GO
Loading...

'Abenomics' Picks Up Speed With Kuroda Nomination

Haruhiko Kuroda
Kiyoshi Ota | Bloomberg | Getty Images
Haruhiko Kuroda

Japan's government on Thursday nominated Haruhiko Kuroda, an advocate of aggressive monetary easing, as the next Bank of Japan (BOJ) governor in a move that could see radical central bank policies push the economy out of a rut.

Kuroda, currently the head of the Asian Development Bank, would replace Masaaki Shirakawa, who steps down as BOJ chief on March 18.

Japan's government also nominated BOJ official Hiroshi Nakaso and economics professor Kikuo Iwata, who is also a proponent of aggressive monetary policy, to the two deputy governor posts at the central bank.

Analysts said that Kuroda and Iwata joining the Bank of Japan would mark an important step in "Abenomics" – the phrase now used widely to describe the economic policies of Japan's Prime Minister Shinzo Abe.

(Read More: Markets Just Can't Get Enough of the Abe Trade)

"The point is that the Bank of Japan is a failed central bank – it has failed to deliver price stability," said Shane Oliver, head of investment strategy at AMP Capital. "Kuroda's nomination should mark the next phase of monetary policy. He is known to be a dove so we should see a pick-up in asset purchases."

Since November, just before elections in December that bought the ruling Liberal Democratic Party (LDP) to power, Abe has pushed for bold measures and an aggressive monetary policy to revive the Japanese economy, which is in recession and plagued by years of deflation.

In January, the BOJ bowed to pressure and adopted a 2 percent inflation target and promised to carry out unlimited asset purchases to kick start the economy.

"There is a sea-change taking place in Japan and that started with the elections in December and Abe's commitment to fight deflation," said Oliver. "Japan is the world's third largest economy and suddenly it's taking steps to end the malaise it's been in for the last 20 years – that has got to be good for the global economy."

It is the promise of "Abenomics" that has seen the yen shed about 15 percent of its value against the dollar since November and Japanese shares surge to their highest level in more than four years.

(Read More: Will the Yen Find a Floor at 95?)

Kuroda has said the BOJ should pump money into the economy via asset purchases in order to reflate the economy.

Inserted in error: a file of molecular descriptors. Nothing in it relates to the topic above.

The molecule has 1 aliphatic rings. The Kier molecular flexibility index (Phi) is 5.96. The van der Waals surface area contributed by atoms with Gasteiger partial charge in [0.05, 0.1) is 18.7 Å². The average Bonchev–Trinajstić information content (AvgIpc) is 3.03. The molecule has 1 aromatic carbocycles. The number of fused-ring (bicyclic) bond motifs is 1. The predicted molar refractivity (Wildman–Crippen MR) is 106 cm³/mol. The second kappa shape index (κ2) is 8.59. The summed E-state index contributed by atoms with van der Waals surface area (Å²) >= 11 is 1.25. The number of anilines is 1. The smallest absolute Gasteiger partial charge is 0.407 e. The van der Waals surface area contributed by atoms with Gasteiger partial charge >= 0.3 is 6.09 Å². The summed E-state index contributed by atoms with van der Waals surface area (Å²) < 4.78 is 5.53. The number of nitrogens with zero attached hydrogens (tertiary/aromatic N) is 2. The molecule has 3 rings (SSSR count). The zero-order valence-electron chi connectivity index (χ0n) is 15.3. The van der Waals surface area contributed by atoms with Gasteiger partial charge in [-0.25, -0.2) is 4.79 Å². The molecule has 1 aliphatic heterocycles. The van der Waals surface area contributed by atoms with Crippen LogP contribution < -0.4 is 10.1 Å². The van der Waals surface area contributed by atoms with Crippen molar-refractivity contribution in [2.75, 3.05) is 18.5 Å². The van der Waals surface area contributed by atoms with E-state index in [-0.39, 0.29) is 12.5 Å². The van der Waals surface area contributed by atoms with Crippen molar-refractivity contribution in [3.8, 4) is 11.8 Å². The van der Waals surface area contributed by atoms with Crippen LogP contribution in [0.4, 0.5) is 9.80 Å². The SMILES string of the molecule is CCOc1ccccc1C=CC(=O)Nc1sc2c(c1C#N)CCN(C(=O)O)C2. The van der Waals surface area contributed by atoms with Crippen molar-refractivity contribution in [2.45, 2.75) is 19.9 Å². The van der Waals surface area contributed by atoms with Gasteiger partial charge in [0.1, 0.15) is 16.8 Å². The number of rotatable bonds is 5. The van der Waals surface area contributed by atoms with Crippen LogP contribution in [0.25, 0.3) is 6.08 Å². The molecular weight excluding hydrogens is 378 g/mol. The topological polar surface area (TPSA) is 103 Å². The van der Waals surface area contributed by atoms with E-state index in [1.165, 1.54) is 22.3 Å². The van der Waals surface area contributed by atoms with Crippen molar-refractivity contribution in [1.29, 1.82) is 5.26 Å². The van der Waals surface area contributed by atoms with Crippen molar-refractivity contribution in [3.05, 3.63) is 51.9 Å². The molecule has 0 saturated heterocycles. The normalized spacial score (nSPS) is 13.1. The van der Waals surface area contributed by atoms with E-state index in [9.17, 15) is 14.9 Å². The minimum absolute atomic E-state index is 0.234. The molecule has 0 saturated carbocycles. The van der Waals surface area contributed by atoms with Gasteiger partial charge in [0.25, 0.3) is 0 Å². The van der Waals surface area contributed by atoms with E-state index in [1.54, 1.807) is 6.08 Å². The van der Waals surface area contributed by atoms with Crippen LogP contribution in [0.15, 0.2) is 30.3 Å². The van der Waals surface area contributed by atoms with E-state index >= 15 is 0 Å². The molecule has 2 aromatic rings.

"Who will support Mr Kuroda will be very critical because Kuroda has an economics degree, but he is not necessarily an expert on monetary policy. Mr Iwata, one of the deputy governor nominees, is going to be the leading opinion leader on reflation policies," Takuji Okubo, principal & chief economist at Japan Macro Advisors told CNBC.

Stamp of Approval

All three candidates are expected to testify to Japan's parliament in the days ahead. Both the lower and upper houses will then vote on the nominations.

While approval is not a given since the ruling coalition government led by Abe's LDP does not have a majority in the upper house of parliament, most analysts do not foresee any problems given signs this week that main opposition parties will not block the nominations.

Japan's Jiji news agency on Monday quoted a senior member of the main opposition party, the Democratic Party of Japan, saying Kuroda met its criteria for BOJ Governor so he would be hard to oppose.

"With the largest opposition party already indicating that they will agree to the appointments, it is almost certain that Kuroda as well as the other two nominees will become BOJ executives," Okubo said.

Bob Baur, chief global economist at Principal Global investors in Tokyo said that a yen trading in a range of 95-100 to the dollar would be positive for Japan's economy.

(Read More: More Proof of Japan's Pickup- Industrial Output Rises)

"The difficult task for the BOJ is breaking the deflationary mentality that exists in Japan," he said on CNBC Asia's "Cash Flow." "Kuroda has a big job on his hands. The BOJ will have to do something soon - Abe is pushing hard for it."

After news of the nomination, the yen was largely steady around 92.35 per dollar, while Japanese shares held onto their gains.

- By CNBC.Com's Dhara Ranasinghe, follow her on twitter @DharaCNBC